Build promotion into grant applications

Academics should plan to promote their research right from the start and build promotional budgets into research budgets. This is acknowledged to be a weak area.

Swinburne Business School’s Dr Jason Pallant regularly comments in the media – experience that makes it easy for him to explain on a grant application how he will disseminate research results. This can include writing a feature, doing an episode on his podcast and tailoring information to the needs of specific audiences like specialised trade publications or more general news services.

Many of the academics interviewed agree there are benefits in sharing early outcomes of research. They provide examples of ways to do that without compromising project confidentiality or releasing results prematurely.

For example, Dr Pallant provides top-line or preliminary trends and general findings to public or commercial audiences that want to be pointed in the right direction. That work does not conflict with his academic journal articles that require much greater detail.

Professor Carl Rhodes of the University of Technology Sydney (UTS) Business School says: ‘To work with a partner and to suggest you’re not going to share anything preliminary would strike me as being a little bit precious on the part of the academic.’

‘Speaking to people in public and to journalists about ideas that are based on your work means that you have to qualify those ideas. You need to explain them, you need to think them through, and it actually helps develop the intellectual work.’

The importance of building networks

Building networks can be critical to attracting research partners and disseminating results.

Adjunct Professor Warren Hogan of UTS Business School knows many researchers who grudgingly started engaging with people who were interested in their research, and who then discovered those relationships led to new collaborations and funding.

Professor Debbie Haski-Leventhal of Macquarie University created a network of 34 leading Australian companies that worked together for four years to enhance research on corporate social responsibility. The project included workshops, events in Australia’s Federal Parliament House, joint research and reports.

‘That opened me up to having all this feedback of: “This is how your research impacted our work”. But to be able to do that, I had to get out of my comfort zone – which was very hard – and work with these companies and create ongoing engagement with external stakeholders,’ she says.

Professor Haski-Leventhal says that wider engagement and impact – including involvement in policy processes such as submissions to parliamentary committees – should be linked to employment, performance management and promotion.

‘The narrative of how we’re making a difference, how we are serving the community, how we are becoming a force for good, is usually left out of the applications for promotion. We always talk about, and I see, people promoted just on the basis of their research citations.’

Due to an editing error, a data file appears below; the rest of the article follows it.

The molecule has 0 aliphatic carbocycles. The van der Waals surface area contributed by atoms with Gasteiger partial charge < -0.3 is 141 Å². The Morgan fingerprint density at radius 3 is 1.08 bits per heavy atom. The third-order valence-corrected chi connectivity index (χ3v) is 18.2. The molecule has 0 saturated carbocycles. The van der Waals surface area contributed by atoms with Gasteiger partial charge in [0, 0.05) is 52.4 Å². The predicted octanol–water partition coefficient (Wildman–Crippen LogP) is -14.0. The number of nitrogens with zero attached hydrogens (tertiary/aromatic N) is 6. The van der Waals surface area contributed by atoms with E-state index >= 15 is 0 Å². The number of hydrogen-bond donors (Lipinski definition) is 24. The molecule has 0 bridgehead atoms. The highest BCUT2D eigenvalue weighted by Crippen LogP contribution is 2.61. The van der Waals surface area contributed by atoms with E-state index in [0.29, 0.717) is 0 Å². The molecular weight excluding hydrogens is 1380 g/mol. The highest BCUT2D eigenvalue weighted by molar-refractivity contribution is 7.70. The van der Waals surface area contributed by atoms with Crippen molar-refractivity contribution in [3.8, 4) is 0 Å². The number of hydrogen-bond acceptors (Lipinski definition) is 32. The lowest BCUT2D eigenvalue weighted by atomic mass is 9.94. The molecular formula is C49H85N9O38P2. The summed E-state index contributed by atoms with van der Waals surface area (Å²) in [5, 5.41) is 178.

‘So even when we talk about research impact at universities, what we’re actually looking at is research outputs, at how much we’re publishing in journals. Not the way that our research is helping to shape the community, society, industry.’

Understanding the media

Three chapters in the book are devoted to explaining how media operate and the nuances of working with journalists, including how to build and maintain media relationships, what journalists want from you, and how to give a good interview.

Those working at the coalface also provide advice on understanding your audience; writing media releases for news or current affairs, opinion pieces and blogs; targeting media outlets, scattergun distribution versus exclusive placement, and connecting with social media.

Many academics eschew the dumbing down of research, but the book looks at how to distil the main messages, identifying what makes a good story with a strong lead, and writing in the active voice.

‘There are some interviews I walk away from thinking there’s nothing in that I can use,’ says Conor Duffy, Education Editor of the ABC. ‘I mean, if you can’t explain your research in layman’s terms to a person on the street, you probably shouldn’t be doing it.’

Professor Marian Baird AO of The University of Sydney Business School says if she can explain to students the research process and outcomes, she should be able to do that to the general public.

Any initial lack of confidence can be overcome with practice.

‘The biggest thing is: Have you got something to say?’ she says. ‘I am very careful to listen to what the journalists are asking questions about because, I think, that does give us a little bit of a sense of that’s where the movement of interest is going.’ That, in turn, can inform future research topics.

Australian Business Deans Council

John Ross, Asia-Pacific Editor of Times Higher Education, says: ‘The people I like to speak to most – and there’s only a few of them – are people who know the subject really well but can also express it very, very clearly and concisely in a few words. There are not many people who can do that, but they’re gold.’

Tell us: What are you doing? Improving how you communicate your academic research, relevance and expertise is available from and online bookstores worldwide. Ebook: $16.50 AUD, paperback $36.25 AUD plus shipping.

Improving how you communicate your academic research, relevance and expertise

See more articles from Vol.16 Issue 02 – ’22.

Stay connected
Search Global Focus
Subscribe to the
Global Focus Newsletter